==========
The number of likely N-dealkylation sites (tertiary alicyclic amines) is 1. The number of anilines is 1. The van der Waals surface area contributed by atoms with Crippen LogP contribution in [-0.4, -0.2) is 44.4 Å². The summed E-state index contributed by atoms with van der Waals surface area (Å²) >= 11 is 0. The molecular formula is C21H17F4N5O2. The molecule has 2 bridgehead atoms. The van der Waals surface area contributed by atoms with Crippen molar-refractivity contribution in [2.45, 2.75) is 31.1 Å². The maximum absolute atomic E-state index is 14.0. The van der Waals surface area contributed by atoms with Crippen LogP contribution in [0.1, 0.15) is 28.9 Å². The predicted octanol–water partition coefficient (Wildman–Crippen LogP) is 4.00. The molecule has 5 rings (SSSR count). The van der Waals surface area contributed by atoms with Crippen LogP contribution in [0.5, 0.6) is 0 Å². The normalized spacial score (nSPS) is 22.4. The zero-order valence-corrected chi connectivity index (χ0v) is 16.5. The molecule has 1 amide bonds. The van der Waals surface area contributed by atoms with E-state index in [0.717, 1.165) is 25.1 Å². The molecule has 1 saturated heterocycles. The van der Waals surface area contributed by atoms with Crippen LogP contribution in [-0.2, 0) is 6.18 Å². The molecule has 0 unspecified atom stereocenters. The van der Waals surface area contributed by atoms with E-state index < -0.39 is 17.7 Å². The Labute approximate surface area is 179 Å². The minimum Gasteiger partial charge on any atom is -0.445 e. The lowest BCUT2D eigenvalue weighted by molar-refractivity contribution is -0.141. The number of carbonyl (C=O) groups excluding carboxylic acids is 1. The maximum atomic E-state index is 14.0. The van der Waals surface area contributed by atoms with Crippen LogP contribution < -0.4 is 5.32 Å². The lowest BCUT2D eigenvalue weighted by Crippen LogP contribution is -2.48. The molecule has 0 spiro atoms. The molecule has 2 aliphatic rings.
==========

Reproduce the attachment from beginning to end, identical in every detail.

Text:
The number of likely N-dealkylation sites (tertiary alicyclic amines) is 1. The number of anilines is 1. The van der Waals surface area contributed by atoms with Crippen LogP contribution in [-0.4, -0.2) is 44.4 Å². The summed E-state index contributed by atoms with van der Waals surface area (Å²) >= 11 is 0. The molecular formula is C21H17F4N5O2. The molecule has 2 bridgehead atoms. The van der Waals surface area contributed by atoms with Crippen molar-refractivity contribution in [2.45, 2.75) is 31.1 Å². The maximum absolute atomic E-state index is 14.0. The van der Waals surface area contributed by atoms with Crippen LogP contribution in [0.1, 0.15) is 28.9 Å². The predicted octanol–water partition coefficient (Wildman–Crippen LogP) is 4.00. The molecule has 5 rings (SSSR count). The van der Waals surface area contributed by atoms with Crippen LogP contribution in [0.5, 0.6) is 0 Å². The normalized spacial score (nSPS) is 22.4. The zero-order valence-corrected chi connectivity index (χ0v) is 16.5. The molecule has 1 amide bonds. The van der Waals surface area contributed by atoms with E-state index in [0.717, 1.165) is 25.1 Å². The molecule has 1 saturated heterocycles. The van der Waals surface area contributed by atoms with Crippen LogP contribution in [-0.2, 0) is 6.18 Å². The molecule has 0 unspecified atom stereocenters. The van der Waals surface area contributed by atoms with E-state index < -0.39 is 17.7 Å². The Labute approximate surface area is 179 Å². The minimum Gasteiger partial charge on any atom is -0.445 e. The lowest BCUT2D eigenvalue weighted by molar-refractivity contribution is -0.141. The number of carbonyl (C=O) groups excluding carboxylic acids is 1. The maximum atomic E-state index is 14.0. The van der Waals surface area contributed by atoms with Crippen LogP contribution < -0.4 is 5.32 Å². The lowest BCUT2D eigenvalue weighted by Crippen LogP contribution is -2.48. The molecule has 0 spiro atoms. The molecule has 2 aliphatic rings.